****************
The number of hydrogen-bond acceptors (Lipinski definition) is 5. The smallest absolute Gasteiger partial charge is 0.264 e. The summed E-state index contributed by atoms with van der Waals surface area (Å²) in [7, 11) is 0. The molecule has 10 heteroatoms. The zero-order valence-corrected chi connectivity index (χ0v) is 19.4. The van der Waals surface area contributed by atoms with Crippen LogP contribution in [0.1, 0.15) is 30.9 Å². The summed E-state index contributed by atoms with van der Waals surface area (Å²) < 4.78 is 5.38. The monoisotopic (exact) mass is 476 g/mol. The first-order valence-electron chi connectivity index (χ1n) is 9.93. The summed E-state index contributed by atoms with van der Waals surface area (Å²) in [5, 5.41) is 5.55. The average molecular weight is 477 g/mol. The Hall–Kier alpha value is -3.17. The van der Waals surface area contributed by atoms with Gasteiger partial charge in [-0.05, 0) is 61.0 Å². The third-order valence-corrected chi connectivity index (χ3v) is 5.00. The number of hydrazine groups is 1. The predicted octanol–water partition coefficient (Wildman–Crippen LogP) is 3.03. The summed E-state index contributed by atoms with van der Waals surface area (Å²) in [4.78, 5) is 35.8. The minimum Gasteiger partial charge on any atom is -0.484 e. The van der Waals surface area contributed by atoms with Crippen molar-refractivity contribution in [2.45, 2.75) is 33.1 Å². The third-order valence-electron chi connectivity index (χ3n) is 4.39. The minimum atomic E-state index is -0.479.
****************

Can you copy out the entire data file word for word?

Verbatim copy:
The number of hydrogen-bond acceptors (Lipinski definition) is 5. The smallest absolute Gasteiger partial charge is 0.264 e. The summed E-state index contributed by atoms with van der Waals surface area (Å²) in [7, 11) is 0. The molecule has 10 heteroatoms. The zero-order valence-corrected chi connectivity index (χ0v) is 19.4. The van der Waals surface area contributed by atoms with Crippen LogP contribution in [0.1, 0.15) is 30.9 Å². The summed E-state index contributed by atoms with van der Waals surface area (Å²) < 4.78 is 5.38. The monoisotopic (exact) mass is 476 g/mol. The first-order valence-electron chi connectivity index (χ1n) is 9.93. The summed E-state index contributed by atoms with van der Waals surface area (Å²) in [5, 5.41) is 5.55. The average molecular weight is 477 g/mol. The Hall–Kier alpha value is -3.17. The van der Waals surface area contributed by atoms with Gasteiger partial charge in [-0.05, 0) is 61.0 Å². The third-order valence-corrected chi connectivity index (χ3v) is 5.00. The number of hydrazine groups is 1. The predicted octanol–water partition coefficient (Wildman–Crippen LogP) is 3.03. The summed E-state index contributed by atoms with van der Waals surface area (Å²) in [4.78, 5) is 35.8. The minimum Gasteiger partial charge on any atom is -0.484 e. The van der Waals surface area contributed by atoms with Crippen molar-refractivity contribution in [2.45, 2.75) is 33.1 Å². The third-order valence-electron chi connectivity index (χ3n) is 4.39. The minimum atomic E-state index is -0.479.